About This Location
Nestled in the serene Rock Ridge Cemetery in Sharon, Massachusetts, lies a gravestone that tells a remarkable story—one of bravery, resilience, and pioneering spirit. This gravestone belongs to Deborah Sampson Gannett, a woman who disguised herself as a man to serve in the American Revolutionary War, making her one of the first women to do so in the United States military. Let's explore the unique history and significance of Deborah Sampson's gravestone.
A Courageous Soldier
Deborah Sampson Gannett, originally known as Deborah Sampson, was born on December 17, 1760, near Plympton, Massachusetts. Raised in a challenging environment after her father's untimely death, Deborah faced adversity from an early age. However, her determination and sense of duty led her on an extraordinary path.
In 1782, at the age of 21, Deborah made a bold decision—to disguise herself as a man and enlist in the Fourth Massachusetts Regiment of the Continental Army under the alias Robert Shurtleff. Her choice marked the beginning of a remarkable journey that would see her serve as a combat soldier for an astounding 18 months.
During her service, Deborah was not a passive bystander. She actively participated in several skirmishes, including scouting missions, leading infantrymen, and even raiding a Tory home where she played a crucial role in capturing 15 men. Despite taking a bullet to the shoulder, she continued her service, demonstrating her unwavering commitment to the cause of American independence.
The Discovery and Honorable Discharge
Deborah's true identity remained concealed for over a year and a half. However, in the summer of 1783, just weeks before the Treaty of Paris marked the end of the Revolutionary War, she fell seriously ill with a high fever. It was during her medical treatment in Philadelphia that her secret was uncovered by Dr. Barnabas Binney. Surprisingly, instead of facing reprimand, Deborah received an honorable discharge from the army on October 25, 1783.
A Pioneer for Women's Rights
Returning to Massachusetts after the war, Deborah Sampson married Benjamin Gannett in 1784, with whom she had three children and adopted a fourth. However, her remarkable journey was far from over. In 1792, she made history once again by petitioning the Massachusetts State Legislature for back pay for her military service, becoming one of the first American women to do so. Her persistence paid off, and she received the recognition she deserved.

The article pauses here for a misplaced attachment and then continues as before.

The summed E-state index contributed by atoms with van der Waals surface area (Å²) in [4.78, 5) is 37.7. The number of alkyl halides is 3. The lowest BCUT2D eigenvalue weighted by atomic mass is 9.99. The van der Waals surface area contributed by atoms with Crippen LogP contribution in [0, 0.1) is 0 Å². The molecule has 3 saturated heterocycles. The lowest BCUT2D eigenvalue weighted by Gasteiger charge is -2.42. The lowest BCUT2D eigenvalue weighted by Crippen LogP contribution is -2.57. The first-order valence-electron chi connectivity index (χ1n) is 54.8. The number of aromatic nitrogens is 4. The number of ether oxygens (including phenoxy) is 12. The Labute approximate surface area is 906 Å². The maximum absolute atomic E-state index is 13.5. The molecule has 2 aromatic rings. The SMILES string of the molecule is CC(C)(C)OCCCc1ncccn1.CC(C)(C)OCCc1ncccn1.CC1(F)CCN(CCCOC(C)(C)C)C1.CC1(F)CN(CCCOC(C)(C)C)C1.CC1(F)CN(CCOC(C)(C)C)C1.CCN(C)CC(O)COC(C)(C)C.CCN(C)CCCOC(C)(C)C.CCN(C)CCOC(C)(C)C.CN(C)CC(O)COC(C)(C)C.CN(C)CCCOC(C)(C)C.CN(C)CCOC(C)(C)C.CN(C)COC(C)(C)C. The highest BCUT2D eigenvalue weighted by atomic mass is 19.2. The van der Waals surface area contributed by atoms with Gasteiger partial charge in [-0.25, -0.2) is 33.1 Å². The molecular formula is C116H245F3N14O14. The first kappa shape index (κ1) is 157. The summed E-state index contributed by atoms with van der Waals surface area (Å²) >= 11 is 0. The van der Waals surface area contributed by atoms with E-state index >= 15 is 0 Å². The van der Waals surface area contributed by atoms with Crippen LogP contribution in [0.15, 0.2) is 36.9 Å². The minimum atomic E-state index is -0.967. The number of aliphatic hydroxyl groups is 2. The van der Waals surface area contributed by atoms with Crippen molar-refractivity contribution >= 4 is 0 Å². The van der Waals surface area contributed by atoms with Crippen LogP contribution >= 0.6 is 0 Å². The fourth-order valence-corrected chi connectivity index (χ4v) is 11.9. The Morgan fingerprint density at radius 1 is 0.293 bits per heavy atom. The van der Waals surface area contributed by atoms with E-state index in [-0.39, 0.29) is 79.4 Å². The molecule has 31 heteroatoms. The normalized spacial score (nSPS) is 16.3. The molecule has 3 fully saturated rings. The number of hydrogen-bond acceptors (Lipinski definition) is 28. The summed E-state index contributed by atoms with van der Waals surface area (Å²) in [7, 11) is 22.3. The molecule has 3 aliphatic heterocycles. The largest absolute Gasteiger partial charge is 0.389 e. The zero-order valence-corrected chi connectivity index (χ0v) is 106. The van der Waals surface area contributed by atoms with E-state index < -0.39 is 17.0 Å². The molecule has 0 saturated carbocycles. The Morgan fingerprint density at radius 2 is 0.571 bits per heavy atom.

In 1802, Deborah embarked on a groundbreaking lecture tour, speaking about her wartime experiences in Massachusetts, New York, and Rhode Island. She became the first American woman to complete such a tour, drawing widespread attention and acclaim. Following her lecture tour, Deborah petitioned Congress for a disability pension due to her shoulder injury, eventually becoming the only woman to receive a military pension associated with service in the Revolutionary War.
Legacy and Commemoration
Deborah Sampson passed away on April 29, 1829, but her remarkable contributions to American history did not go unnoticed. In 1983, she was proclaimed the Official Heroine of the Commonwealth of Massachusetts. Today, her legacy is honored through various memorials and tributes.
Deborah Sampson's gravestone in Rock Ridge Cemetery is a poignant reminder of her extraordinary life. The gravestone is draped with an American flag, reflecting her status as a local hero. It stands as a testament to her courage, resilience, and pioneering spirit.
Additionally, the town of Sharon has erected a statue in front of the public library, named a park after her, and preserved the "Deborah Sampson Gannett House" to ensure her memory lives on for generations to come. A boulder in Plympton, Massachusetts, with a bronze plaque, also pays tribute to her memory.
Deborah Sampson Gannett's gravestone in Rock Ridge Cemetery, Sharon, Massachusetts, is not just a marker of her final resting place but a symbol of her indomitable spirit and unwavering commitment to the cause of freedom. Her remarkable journey from a challenging upbringing to a pioneering soldier and advocate for women's rights continues to inspire and captivate the hearts of those who visit her grave.
As you stand by her gravestone, draped with the American flag and adorned with flowers in warm weather, you can't help but be moved by the story it represents—the story of Deborah Sampson Gannett, a true American heroine whose legacy will forever endure.